Publications & Resources

July-August 2017

The National Currency and Soundness of the Banking Sector

(Published by Lebanon Opportunities)
Original text edited in Arabic
Reading or listening to what certain experts or journalists were recently saying, the country would seem to be on the brink of disaster regarding its currency, banks, and Treasury. Public opinion will surely not be misled by these statements. Citizens have enough awareness and experience to make them immune to these extremely pessimistic views. Those making these statements, although well-educated and well-informed, are reluctant to objectively tackle the available statistics, data, and developments. In the game of numbers, to name just one example, it is claimed that the gold and foreign currency reserves of the Central Bank (BDL) record a deficit of over $1 billion notwithstanding the banks' deposits of foreign currencies at BDL. This computation ignores BDL’s portfolio of Sovereign Eurobonds on the international markets. If this portfolio is taken into account, the deficit will turn into a $5 billion-$6billion surplus. Just a reminder, BDL in its capacity as the State’s bank, settled financial obligations in foreign currencies on the State’s behalf which reached nearly $10 billion by the end of June 2017. Factoring in all this data, without accounting for the value of the gold reserves, results in a balance between BDL assets and liabilities in foreign currencies. Gold reserves stood at $11.5 billion at that time. It makes sense to include the Eurobonds in these calculations since BDL acts as a ‘Market Maker’ regarding securities issued by the State on global markets. It intervenes by purchasing these bonds to prevent their prices from collapsing. As for the $10 billion disbursed on behalf of the State, especially the cost of fuel for Electricité du Liban (EDL), it is essential to ensure an energy supply to the economy and the country. This payment is made according to a government decision. It would have been better to shed light on the system of corruption that results in the wasting of public money rather than to blame BDL for its intervention in preventing the downfall of government bonds and to shield the economy and the interests of the people from collapse. Exposing the corrupt system might help to safeguard the country’s national interest from profiteers. This could result in recovering public money and State properties that are being wasted or stolen, which would significantly narrow the public deficit.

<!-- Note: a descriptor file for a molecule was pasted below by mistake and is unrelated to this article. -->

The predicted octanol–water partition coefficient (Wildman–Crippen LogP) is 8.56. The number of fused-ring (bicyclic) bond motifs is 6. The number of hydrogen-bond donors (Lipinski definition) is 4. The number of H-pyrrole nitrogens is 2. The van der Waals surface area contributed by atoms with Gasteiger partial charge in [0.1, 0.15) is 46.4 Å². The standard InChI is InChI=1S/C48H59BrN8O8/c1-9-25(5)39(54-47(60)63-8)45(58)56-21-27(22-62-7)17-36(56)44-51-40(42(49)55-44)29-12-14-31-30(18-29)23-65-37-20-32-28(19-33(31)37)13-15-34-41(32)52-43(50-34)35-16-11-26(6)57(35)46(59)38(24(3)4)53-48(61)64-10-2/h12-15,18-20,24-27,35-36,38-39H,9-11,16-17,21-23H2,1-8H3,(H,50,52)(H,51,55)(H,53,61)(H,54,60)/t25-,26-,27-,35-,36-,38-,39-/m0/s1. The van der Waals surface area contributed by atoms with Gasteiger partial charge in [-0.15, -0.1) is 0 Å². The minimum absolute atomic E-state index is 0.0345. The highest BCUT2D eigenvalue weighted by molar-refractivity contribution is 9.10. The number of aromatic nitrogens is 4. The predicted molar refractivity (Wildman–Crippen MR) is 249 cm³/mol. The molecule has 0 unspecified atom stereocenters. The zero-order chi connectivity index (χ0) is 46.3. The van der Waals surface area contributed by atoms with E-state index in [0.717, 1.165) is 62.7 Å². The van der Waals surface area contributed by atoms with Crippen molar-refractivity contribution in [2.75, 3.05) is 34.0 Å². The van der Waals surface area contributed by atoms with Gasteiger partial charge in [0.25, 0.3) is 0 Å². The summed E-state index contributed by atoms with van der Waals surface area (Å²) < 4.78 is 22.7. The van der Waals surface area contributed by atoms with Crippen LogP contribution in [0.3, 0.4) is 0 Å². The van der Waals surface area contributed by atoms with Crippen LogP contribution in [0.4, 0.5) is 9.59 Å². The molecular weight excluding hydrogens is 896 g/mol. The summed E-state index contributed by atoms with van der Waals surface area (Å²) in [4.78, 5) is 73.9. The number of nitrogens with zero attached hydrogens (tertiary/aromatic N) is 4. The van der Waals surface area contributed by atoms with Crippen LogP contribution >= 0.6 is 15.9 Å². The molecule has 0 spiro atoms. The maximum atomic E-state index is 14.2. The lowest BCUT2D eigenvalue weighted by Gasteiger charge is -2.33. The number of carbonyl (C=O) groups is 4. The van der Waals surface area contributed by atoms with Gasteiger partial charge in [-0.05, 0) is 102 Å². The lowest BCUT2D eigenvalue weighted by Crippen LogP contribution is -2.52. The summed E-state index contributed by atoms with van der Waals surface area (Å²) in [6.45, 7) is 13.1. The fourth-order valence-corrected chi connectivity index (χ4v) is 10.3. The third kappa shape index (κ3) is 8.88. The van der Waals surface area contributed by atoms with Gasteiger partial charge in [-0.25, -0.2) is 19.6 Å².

One recent study claims that “the banks are no more playing the role of the intermediary in the economic activity whereas their main function is to be engaged in financial intermediation with the private sector.” The writer bases his argument on the fact that lending to the economy accounts for just 25 percent of the banks’ total assets, while the banks place nearly 60 percent in the public sector, including BDL and the Treasury. This narrow interpretation of placements made by banks requires three basic remarks. First and foremost, bank credit, according the International Monetary Fund (IMF), is measured in relation to the size of the economy not the size of the banks’ balance sheets. This ratio, in Lebanon, exceeds 110 percent! And it is consistent with similar ratios in most countries and regions worldwide. Charts for 2016 published by The World Bank show that the average ratio for the Arab world is 58 percent. The regional rate sits at 46 percent for the Middle East and North Africa (MENA) region which includes Lebanon. The average is 49 percent for Latin America and the Caribbean region. The lending-to-GDP ratio reaches 89 percent in the Eurozone and 95 percent in the European Union as a whole (98 percent in France). The second remark concerns the insufficiency of bank lending to the economy is that the capacity of the corporate sector to borrow relative to its capital is near saturation. In this case and in light of the concentration of credit, it is advisable that large corporations seek financing through listing on the Beirut Stock Exchange by increasing their shares or by issuing bonds. A move by companies to seek funding through shares and bonds would be considered a healthy and welcome diversification of financing resources. The shares and bonds offered for direct public subscription would be less costly than borrowing from banks since the companies pay dividends to shareholders when they make a profit while they pay a fixed return to bondholders. Economists and researchers should encourage development of the capital markets in Lebanon in order to compete with the banks in terms of financing the economy instead of always blaming the banks when they do finance. The third remark pertains to the claim that the banks are not doing their job as financial intermediaries between economic agents. Facts do not line up with this claim. The banks efficiently attract savings and surpluses from some of their clients and lend them at the best conditions to households, individuals, and institutions with financial needs. The banks have also set up a very broad network of branches (1,078 branches), at the rate of one branch for every 4,174 citizens, which is similar to the averages of the countries that are members of the Organization for Economic Co-operation and Development (OECD). In addition, the banks have a large number Automatic Teller Machines (ATMs) totaling 1,800 across the territory. The banks boast a state-of-the-art payment system of more than 2.8 million credit and payment cards and easy and inexpensive financial transfers as well. Lebanese banks are also present regionally and globally in 30 countries and 82 cities. Banks provide a broad network of correspondence relationships with 183 banks across the world which allows expatriates to transfer their savings to their homeland. This network also allows local residents to transfer their payments overseas. The total assets of the banking system (including commercial banks and business banks) have reached $220 billion. The consolidated assets total $254 billion when including $34 billion in assets of foreign networks of local banks. Banks are playing the role of financial intermediary perfectly well, which is their main mission. For this role to be successful it should be founded on a solid national currency and on a monetary policy that ensures monetary stability, that’s what we will be expounding on in the second part of this article.